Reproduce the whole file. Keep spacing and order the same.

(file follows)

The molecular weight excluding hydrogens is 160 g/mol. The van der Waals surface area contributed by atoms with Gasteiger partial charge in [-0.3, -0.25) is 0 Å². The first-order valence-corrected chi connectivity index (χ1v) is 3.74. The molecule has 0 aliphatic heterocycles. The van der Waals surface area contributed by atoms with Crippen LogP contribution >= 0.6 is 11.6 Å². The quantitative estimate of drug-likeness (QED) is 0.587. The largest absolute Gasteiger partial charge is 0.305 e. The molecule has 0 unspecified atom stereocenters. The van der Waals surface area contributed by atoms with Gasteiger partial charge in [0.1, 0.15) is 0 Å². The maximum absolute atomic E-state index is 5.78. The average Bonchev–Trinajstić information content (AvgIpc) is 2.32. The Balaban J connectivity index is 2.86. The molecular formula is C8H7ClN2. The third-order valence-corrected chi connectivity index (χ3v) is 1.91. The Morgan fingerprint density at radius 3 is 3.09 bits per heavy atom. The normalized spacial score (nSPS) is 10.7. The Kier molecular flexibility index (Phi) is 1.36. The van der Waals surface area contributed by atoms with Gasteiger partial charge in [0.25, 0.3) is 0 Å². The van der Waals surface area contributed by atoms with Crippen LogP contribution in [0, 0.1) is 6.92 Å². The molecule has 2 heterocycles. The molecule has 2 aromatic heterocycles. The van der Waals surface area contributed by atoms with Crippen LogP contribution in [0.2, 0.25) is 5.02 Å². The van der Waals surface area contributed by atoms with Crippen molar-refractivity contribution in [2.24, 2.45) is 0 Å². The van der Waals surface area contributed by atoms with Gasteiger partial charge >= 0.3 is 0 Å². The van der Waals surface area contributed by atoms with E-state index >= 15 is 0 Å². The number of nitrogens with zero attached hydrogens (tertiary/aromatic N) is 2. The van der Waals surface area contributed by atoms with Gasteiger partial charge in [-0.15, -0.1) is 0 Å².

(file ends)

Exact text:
The molecular weight excluding hydrogens is 160 g/mol. The van der Waals surface area contributed by atoms with Gasteiger partial charge in [-0.3, -0.25) is 0 Å². The first-order valence-corrected chi connectivity index (χ1v) is 3.74. The molecule has 0 aliphatic heterocycles. The van der Waals surface area contributed by atoms with Crippen LogP contribution >= 0.6 is 11.6 Å². The quantitative estimate of drug-likeness (QED) is 0.587. The largest absolute Gasteiger partial charge is 0.305 e. The molecule has 0 unspecified atom stereocenters. The van der Waals surface area contributed by atoms with Gasteiger partial charge in [0.1, 0.15) is 0 Å². The maximum absolute atomic E-state index is 5.78. The average Bonchev–Trinajstić information content (AvgIpc) is 2.32. The Balaban J connectivity index is 2.86. The molecular formula is C8H7ClN2. The third-order valence-corrected chi connectivity index (χ3v) is 1.91. The Morgan fingerprint density at radius 3 is 3.09 bits per heavy atom. The normalized spacial score (nSPS) is 10.7. The Kier molecular flexibility index (Phi) is 1.36. The van der Waals surface area contributed by atoms with Gasteiger partial charge in [0.25, 0.3) is 0 Å². The van der Waals surface area contributed by atoms with Crippen LogP contribution in [0, 0.1) is 6.92 Å². The molecule has 2 heterocycles. The molecule has 2 aromatic heterocycles. The van der Waals surface area contributed by atoms with Crippen LogP contribution in [0.2, 0.25) is 5.02 Å². The van der Waals surface area contributed by atoms with Crippen molar-refractivity contribution in [2.24, 2.45) is 0 Å². The van der Waals surface area contributed by atoms with Gasteiger partial charge >= 0.3 is 0 Å². The van der Waals surface area contributed by atoms with E-state index >= 15 is 0 Å². The number of nitrogens with zero attached hydrogens (tertiary/aromatic N) is 2. The van der Waals surface area contributed by atoms with Gasteiger partial charge in [-0.15, -0.1) is 0 Å².